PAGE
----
The Importance of the Overwatch League

Did you see it?! Did you? Last night (Jan. 10th) was the first day of the opening week of the Overwatch League. There has been a lot of hype surrounding the newly developed league and it carries a great weight on its shoulders. Let’s talk about what the League is and why the success of Overwatch will be critical to a this new direction for eSports.

Why should you care about the Overwatch League? Well no matter what game you may actively be playing, Overwatch is set to play a very important part in the eSports community. The League is the first of its kind as up to this point eSports had mostly been scattered tournaments throughout the globe sometimes culminating in one final tournament.  So how is this any different? Overwatch League has a layout and setup that is much more comparable to other physical sports such as the NFL, or NHL. The League currently has 12 different teams which play scheduled games against other teams to vie for position in the season’s playoffs. It’s a more western approach to eSports that hasn’t been seen yet.

Blizzard has provided a great explanation of the seasons here, it reads:

Regular Season

Matches in the Atlantic and Pacific Divisions will play out live from the Blizzard Arena each Wednesday through Saturday. Though the season is divided into four stages, wins and losses will count towards teams’ full-season records and all-important seeding for the postseason. On the last Saturday of each stage, the top teams will compete for hefty bonuses and the title of stage winner.

Those casually mentioned Atlantic and Pacific Divisions are the two regions that teams are organized into. The thing to pay attention to here is that they are not limited to the US. Meaning this League is potentially global as of right now as only 2 teams are not based in the States. So should things go the way Blizzard hopes we could easily see many more teams from elsewhere coming into the League (here’s hoping for some fellow Canadian teams!) Additionally, those “hefty bonuses” they’re talking about are no laughing matter either. For this first season, each stage (of which there are 4 stages, each stage being 5 weeks long) will have $125, 000 up for grabs by that winning team. Remember that’s money that usually they’d be competing for all or nothing.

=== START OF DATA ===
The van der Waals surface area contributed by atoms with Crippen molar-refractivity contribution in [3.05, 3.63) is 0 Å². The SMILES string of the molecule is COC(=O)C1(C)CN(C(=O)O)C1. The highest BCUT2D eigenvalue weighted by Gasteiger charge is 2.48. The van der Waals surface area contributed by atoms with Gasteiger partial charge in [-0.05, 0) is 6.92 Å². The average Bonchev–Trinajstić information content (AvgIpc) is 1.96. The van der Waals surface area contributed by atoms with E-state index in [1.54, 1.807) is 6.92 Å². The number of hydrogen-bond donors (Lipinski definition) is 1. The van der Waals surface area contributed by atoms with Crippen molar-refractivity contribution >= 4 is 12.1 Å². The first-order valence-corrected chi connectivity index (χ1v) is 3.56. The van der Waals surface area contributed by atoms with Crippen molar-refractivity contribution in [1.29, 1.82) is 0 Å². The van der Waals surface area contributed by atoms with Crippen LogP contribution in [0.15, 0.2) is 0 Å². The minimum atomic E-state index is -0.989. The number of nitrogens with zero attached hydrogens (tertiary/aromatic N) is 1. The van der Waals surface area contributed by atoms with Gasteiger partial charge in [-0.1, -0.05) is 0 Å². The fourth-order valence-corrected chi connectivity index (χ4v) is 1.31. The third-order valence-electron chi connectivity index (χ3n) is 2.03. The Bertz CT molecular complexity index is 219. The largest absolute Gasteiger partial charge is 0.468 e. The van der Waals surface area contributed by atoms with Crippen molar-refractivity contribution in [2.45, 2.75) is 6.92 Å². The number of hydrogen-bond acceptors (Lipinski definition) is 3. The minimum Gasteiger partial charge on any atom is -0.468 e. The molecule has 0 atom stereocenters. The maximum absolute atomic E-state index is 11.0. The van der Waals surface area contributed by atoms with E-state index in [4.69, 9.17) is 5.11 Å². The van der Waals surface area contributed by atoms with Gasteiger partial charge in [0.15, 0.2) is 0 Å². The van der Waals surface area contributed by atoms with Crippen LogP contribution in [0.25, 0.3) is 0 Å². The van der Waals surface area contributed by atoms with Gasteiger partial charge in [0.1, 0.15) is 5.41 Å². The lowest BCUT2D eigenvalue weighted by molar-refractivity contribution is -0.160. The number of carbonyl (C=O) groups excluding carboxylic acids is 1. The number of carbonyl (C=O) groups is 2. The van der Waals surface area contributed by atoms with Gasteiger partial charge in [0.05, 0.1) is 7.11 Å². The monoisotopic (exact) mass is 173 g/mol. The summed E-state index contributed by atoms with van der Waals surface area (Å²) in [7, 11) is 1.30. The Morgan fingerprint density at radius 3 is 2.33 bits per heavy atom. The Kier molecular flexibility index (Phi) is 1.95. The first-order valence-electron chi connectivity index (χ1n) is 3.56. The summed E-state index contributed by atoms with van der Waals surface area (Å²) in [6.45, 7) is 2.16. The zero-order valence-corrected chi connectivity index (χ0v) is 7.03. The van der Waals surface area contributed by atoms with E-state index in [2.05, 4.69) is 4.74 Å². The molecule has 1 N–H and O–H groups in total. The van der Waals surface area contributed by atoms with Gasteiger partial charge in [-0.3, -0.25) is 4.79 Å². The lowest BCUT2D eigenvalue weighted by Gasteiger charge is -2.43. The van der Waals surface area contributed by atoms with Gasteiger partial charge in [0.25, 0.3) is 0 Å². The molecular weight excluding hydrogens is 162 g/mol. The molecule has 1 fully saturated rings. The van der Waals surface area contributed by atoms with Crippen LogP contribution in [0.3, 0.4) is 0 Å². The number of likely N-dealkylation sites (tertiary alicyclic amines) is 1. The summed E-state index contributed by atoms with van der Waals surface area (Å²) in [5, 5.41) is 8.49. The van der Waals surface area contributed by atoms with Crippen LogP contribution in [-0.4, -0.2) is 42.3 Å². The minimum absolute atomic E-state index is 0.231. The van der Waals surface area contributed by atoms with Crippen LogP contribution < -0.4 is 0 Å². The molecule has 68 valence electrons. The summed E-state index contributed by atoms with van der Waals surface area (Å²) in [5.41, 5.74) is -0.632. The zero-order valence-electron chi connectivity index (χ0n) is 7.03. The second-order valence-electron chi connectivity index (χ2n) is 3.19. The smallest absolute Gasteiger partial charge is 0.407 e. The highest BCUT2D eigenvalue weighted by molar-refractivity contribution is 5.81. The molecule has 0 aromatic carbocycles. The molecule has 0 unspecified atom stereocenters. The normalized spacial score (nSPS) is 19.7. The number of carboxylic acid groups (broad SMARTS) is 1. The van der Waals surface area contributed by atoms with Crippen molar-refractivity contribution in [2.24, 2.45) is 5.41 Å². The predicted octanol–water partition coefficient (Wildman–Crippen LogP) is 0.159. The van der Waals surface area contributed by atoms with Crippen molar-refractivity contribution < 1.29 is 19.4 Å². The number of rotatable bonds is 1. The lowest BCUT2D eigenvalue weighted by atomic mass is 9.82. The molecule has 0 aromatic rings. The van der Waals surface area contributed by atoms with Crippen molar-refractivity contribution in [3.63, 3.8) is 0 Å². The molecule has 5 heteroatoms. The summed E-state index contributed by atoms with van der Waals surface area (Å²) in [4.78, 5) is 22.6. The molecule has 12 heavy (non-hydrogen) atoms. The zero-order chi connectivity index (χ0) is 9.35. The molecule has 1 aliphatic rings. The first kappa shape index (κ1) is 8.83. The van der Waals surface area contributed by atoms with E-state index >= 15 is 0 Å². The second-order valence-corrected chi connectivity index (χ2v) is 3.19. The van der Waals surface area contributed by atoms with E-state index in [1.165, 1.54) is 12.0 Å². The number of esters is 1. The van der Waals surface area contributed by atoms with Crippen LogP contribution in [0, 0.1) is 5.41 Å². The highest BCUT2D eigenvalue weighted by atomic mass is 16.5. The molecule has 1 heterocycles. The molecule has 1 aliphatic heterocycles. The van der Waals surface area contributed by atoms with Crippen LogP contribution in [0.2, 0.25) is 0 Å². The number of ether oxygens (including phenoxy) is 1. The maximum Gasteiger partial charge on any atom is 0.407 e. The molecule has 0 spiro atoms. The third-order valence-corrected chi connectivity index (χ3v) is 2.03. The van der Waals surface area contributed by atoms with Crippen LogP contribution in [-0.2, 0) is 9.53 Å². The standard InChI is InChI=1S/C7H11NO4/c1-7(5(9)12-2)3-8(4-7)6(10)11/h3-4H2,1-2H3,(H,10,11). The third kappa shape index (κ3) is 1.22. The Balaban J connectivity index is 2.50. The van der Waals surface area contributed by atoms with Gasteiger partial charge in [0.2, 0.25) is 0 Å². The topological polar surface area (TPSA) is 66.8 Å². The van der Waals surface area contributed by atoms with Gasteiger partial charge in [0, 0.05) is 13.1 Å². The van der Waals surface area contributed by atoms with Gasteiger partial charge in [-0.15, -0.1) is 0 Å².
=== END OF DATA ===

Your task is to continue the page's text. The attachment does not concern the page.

After Stage 4 finishes, top finishers in each division will prepare for the championship playoffs, which run from July 11–22. The grand final on July 26–28 will determine which team will be crowned the first Overwatch League champions, claiming glory, the Overwatch League trophy, and a USD $1 million bonus.

OverwatchLeague Original 12 Teams

So… this is all great for Overwatch, but why does it affect all other eSports? Because if it’s successful it will create a precedence. It will be proof that eSports are profitable and will attract other large corporations and players usually reserved for physical sports. It’s not as if eSports isn’t profitable right now, but there just aren’t many big players interested in laying down the money to support them. The more money and global interest that can be generated, the more fans, players, investors, venues and teams can be expected to be seen.

Blizzard is gambling a great amount on this as can be seen with all of the standards they’ve chosen to set. Even simple things like a salary ensure that these professional gamers aren’t stressing out on something so simple as being paid. Would you expect a star-pitcher or an ace-quarterback to play their sports for nothing? To walk home empty-handed should their team lose? That’s not reasonable and it’s something this new League is trying to address among other things.

So how do you bring in the audience and fans alike? They’ve already recently completed construction on the Blizzard Arena. Previously, it had been the home to the Tonight Show, but once Jimmy Fallon decided to take that show back to New York Blizzard saw an opportunity. It is now a gorgeous new venue designed for eSports from the ground up.


As a gamer for over 25 years now it is heartwarming to see such a strong step forward in progression in an attempt to mainstream eSports. I want to be able to walk into any bar and see eSports on the TV for a change, and not have to use an app or Google to find what bars even know what that means. This could be the start of something huge, and I for one am fully behind it. Sign me up, get me those streams and tickets, I’m ready eSports.

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